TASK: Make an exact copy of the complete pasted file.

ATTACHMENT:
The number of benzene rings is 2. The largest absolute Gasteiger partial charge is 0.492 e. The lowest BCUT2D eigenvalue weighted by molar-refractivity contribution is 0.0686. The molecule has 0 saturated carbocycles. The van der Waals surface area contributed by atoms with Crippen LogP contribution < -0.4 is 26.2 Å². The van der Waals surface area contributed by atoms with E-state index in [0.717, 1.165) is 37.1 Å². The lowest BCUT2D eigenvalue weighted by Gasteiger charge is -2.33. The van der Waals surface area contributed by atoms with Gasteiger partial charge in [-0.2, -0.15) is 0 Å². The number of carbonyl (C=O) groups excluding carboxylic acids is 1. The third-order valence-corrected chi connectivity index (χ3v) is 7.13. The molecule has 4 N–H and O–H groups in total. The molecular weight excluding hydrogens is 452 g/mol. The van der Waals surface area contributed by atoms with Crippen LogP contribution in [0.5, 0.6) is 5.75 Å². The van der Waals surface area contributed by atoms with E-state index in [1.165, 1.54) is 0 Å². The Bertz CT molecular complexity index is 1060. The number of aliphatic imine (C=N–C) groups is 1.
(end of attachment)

The number of benzene rings is 2. The largest absolute Gasteiger partial charge is 0.492 e. The lowest BCUT2D eigenvalue weighted by molar-refractivity contribution is 0.0686. The molecule has 0 saturated carbocycles. The van der Waals surface area contributed by atoms with Crippen LogP contribution < -0.4 is 26.2 Å². The van der Waals surface area contributed by atoms with E-state index in [0.717, 1.165) is 37.1 Å². The lowest BCUT2D eigenvalue weighted by Gasteiger charge is -2.33. The van der Waals surface area contributed by atoms with Gasteiger partial charge in [-0.2, -0.15) is 0 Å². The number of carbonyl (C=O) groups excluding carboxylic acids is 1. The third-order valence-corrected chi connectivity index (χ3v) is 7.13. The molecule has 4 N–H and O–H groups in total. The molecular weight excluding hydrogens is 452 g/mol. The van der Waals surface area contributed by atoms with Crippen LogP contribution in [0.5, 0.6) is 5.75 Å². The van der Waals surface area contributed by atoms with E-state index in [1.165, 1.54) is 0 Å². The Bertz CT molecular complexity index is 1060. The number of aliphatic imine (C=N–C) groups is 1.